Rising Senior Honored as Gilman Scholarship Recipient
Abdul-Aziz Muhammad, a rising senior computer engineering major from Houston, was recently named a recipient of the Gilman Scholarship, which serves as an opportunity for undergraduate students to intern and/or study abroad around the globe. Students applying for this scholarship must receive credit for their internship, and also receive a Federal Pell Grant.
Muhammad first learned about this opportunity after his brother told him that PVAMU offered scholarships for students to study abroad. He sought out the university’s study abroad office and met with Director of Study Abroad Lisa Fields, who helped him review the numerous study abroad programs that the university offers, as well as financial assistance options. Since many study abroad programs can end up being quite costly for students, Fields encouraged Muhammad to apply for the Gilman Scholarship. He had actually applied and been awarded the internship a year ago but was unable to use the funds because the deadline to pay for the program had already passed.
“I was extremely elated when I found out I’d been awarded the scholarship,” Muhammad said. “At that point, I knew that my dream of interning abroad was going to come into fruition and I couldn’t control my excitement at all. To have won a second time really made me feel so blessed.”
Muhammad spent eight weeks studying and interning in Chile, which was one of four international options for his major, along with Spain, England and South Korea.
“I initially wanted to choose Chile because I have a friend who lives there. She told me how beautiful her country is and about the wonderful places to visit there,” he said. “Additionally, since I am completing a Spanish minor at PVAMU, Chile was the best option for me. Many people say that if you can understand Chilean Spanish, then you will be able to understand Spanish from any country. I really want to improve my Spanish speaking skills, so I decided to take on that challenge and go to Chile.”
During his internship, Muhammad worked at the Institute of Data Science at Universidad del Desarrollo in Santiago.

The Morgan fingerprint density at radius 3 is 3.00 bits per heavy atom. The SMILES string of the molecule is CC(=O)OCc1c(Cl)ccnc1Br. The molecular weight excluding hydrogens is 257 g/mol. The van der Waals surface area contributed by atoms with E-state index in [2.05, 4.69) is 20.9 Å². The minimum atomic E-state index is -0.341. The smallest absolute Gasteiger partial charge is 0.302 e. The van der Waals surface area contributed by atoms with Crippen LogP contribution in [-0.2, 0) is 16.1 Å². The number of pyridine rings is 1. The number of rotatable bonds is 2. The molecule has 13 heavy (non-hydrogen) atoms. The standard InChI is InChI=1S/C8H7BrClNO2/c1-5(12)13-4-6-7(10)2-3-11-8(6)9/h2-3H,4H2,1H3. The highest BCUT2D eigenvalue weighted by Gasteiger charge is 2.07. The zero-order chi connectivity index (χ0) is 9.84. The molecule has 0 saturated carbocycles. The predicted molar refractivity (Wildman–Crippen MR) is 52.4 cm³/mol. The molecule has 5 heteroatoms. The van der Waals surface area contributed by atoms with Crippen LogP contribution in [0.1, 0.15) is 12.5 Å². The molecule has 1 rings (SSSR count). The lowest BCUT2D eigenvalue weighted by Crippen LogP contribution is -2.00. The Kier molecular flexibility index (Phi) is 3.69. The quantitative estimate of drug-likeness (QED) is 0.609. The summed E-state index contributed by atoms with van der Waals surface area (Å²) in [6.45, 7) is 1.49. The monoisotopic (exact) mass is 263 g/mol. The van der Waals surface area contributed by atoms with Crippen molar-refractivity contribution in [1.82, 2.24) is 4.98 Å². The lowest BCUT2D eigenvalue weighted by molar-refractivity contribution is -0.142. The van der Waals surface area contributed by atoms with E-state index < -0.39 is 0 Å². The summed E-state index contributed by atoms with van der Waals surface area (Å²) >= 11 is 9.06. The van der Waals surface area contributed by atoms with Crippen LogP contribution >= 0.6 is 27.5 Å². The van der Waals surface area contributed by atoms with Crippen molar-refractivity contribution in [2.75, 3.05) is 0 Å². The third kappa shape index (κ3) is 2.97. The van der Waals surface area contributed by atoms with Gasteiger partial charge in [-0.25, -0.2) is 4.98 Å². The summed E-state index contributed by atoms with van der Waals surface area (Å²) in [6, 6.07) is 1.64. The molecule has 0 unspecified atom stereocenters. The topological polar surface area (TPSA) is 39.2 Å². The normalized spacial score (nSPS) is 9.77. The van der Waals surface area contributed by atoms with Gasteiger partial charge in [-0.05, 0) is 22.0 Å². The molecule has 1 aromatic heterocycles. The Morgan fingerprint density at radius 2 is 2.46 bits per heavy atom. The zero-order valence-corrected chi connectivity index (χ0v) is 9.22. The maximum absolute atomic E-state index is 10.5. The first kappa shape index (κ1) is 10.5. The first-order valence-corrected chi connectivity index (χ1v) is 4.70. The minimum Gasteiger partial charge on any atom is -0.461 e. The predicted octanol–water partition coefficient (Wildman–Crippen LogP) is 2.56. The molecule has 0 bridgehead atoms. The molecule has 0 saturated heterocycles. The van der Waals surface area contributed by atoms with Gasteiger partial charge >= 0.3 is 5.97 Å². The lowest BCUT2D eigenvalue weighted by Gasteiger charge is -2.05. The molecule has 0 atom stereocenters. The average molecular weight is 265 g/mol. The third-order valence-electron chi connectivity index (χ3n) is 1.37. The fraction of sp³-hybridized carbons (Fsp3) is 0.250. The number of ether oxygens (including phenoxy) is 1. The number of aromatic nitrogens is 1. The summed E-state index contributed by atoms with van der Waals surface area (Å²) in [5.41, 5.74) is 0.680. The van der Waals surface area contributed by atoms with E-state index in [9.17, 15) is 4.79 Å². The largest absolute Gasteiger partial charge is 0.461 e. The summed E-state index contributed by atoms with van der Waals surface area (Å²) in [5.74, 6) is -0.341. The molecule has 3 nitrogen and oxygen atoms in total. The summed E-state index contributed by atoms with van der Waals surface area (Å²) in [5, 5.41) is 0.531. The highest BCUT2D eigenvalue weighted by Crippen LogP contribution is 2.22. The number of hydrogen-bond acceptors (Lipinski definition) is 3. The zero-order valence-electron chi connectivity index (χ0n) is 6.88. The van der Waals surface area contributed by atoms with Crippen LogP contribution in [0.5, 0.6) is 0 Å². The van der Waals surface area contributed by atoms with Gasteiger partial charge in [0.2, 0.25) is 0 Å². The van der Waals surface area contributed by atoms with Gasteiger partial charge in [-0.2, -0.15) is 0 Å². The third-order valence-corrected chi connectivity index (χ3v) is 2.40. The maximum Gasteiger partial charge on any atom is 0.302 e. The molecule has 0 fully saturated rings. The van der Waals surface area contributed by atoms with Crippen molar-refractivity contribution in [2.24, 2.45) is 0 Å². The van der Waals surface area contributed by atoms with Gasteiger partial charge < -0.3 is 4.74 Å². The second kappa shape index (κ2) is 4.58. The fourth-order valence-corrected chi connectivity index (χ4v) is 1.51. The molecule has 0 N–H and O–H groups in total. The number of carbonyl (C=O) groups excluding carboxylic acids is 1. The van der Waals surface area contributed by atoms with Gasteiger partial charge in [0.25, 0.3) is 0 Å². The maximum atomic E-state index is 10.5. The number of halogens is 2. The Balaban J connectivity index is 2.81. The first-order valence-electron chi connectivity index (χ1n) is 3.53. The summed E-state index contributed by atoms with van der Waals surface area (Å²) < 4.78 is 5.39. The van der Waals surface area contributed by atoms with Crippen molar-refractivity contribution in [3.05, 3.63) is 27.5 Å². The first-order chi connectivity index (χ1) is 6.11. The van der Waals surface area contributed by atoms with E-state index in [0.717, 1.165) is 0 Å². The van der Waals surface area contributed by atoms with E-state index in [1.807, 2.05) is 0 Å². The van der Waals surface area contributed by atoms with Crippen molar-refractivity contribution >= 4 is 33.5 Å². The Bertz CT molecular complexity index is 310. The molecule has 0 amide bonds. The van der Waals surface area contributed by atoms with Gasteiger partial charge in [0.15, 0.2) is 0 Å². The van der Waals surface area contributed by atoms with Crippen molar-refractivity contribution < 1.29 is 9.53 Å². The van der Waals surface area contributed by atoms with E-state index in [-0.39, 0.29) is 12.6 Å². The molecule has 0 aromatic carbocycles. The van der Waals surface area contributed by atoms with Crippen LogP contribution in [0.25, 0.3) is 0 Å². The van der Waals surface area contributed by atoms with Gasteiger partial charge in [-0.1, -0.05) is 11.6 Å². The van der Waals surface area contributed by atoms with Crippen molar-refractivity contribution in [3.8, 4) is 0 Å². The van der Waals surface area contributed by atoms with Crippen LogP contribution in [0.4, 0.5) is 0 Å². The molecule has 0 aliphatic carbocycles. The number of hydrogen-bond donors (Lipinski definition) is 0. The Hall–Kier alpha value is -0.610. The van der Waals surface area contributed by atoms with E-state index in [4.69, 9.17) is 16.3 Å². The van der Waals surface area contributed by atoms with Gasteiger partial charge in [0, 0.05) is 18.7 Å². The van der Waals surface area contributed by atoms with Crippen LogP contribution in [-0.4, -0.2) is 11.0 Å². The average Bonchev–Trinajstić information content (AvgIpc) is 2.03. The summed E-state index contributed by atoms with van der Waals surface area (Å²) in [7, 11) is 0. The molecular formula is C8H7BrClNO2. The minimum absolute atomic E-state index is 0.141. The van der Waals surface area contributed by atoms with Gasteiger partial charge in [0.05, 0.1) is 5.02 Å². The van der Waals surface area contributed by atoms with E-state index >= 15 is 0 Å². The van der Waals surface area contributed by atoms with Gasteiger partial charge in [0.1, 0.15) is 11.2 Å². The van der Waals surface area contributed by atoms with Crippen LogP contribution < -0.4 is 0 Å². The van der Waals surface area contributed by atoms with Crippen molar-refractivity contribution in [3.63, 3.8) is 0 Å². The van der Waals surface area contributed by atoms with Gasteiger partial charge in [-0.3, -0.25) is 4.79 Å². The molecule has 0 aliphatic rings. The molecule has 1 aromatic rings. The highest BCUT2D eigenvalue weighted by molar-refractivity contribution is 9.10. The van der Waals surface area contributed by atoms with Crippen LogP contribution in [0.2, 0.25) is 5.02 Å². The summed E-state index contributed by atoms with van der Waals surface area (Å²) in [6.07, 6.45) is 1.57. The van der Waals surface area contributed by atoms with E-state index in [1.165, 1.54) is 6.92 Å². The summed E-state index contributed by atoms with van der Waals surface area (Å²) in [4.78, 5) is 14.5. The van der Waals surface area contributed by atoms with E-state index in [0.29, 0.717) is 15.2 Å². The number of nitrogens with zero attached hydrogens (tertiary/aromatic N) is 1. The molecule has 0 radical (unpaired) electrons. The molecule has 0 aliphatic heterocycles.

“With the data from Telefónica, I helped locate different cell antennas in various hospitals and clinics throughout the city of Santiago using a software called QGIS. From Chile’s 2012 census, I was able to build a database of the different types of families throughout Chile. After creating this database, I had to organize each household under their specific city, region, zone, and county using Jupyter Notebook.” he said.
Muhammad also noted that Chilean culture is very different from American culture, and he wishes to learn more of how Chileans operate in professional and home settings. He has never taken public transportation in his life and enjoyed that aspect of gaining more independence. He lived with a family, which gave him a chance to learn more about traditional Chilean dishes, words, and the Cueca, a traditional Chilean dance.
Through the university’s study abroad initiative, he was accepted to International Studies Abroad’s program, Muhammad was there a with a group of 17 students, with whom he partnered in tours around the city of Santiago. He also traveled to the cities of Valparaíso, Concón and Viña del Mar to see historic sights.
“My experiences abroad have helped me improve my interpersonal skills and professionalism. I was able to see the cultural differences between the United States and Chile and understand how each one contributes to their respective societies and to each other,” said Muhammad. “This was possible because I was able to fully immerse myself in the culture and language. Therefore, I no longer recognize myself as just a citizen of the United States but also as a citizen of the globe.”
The Gilman Scholarship Program, sponsored by the U.S. Department of State’s Bureau of Educational and Cultural Affairs is an undergraduate program for U.S. citizens of limited financial means to enable them to study abroad, thereby internationalizing their outlook and better preparing them to thrive in the global economy.
By Emilia Benton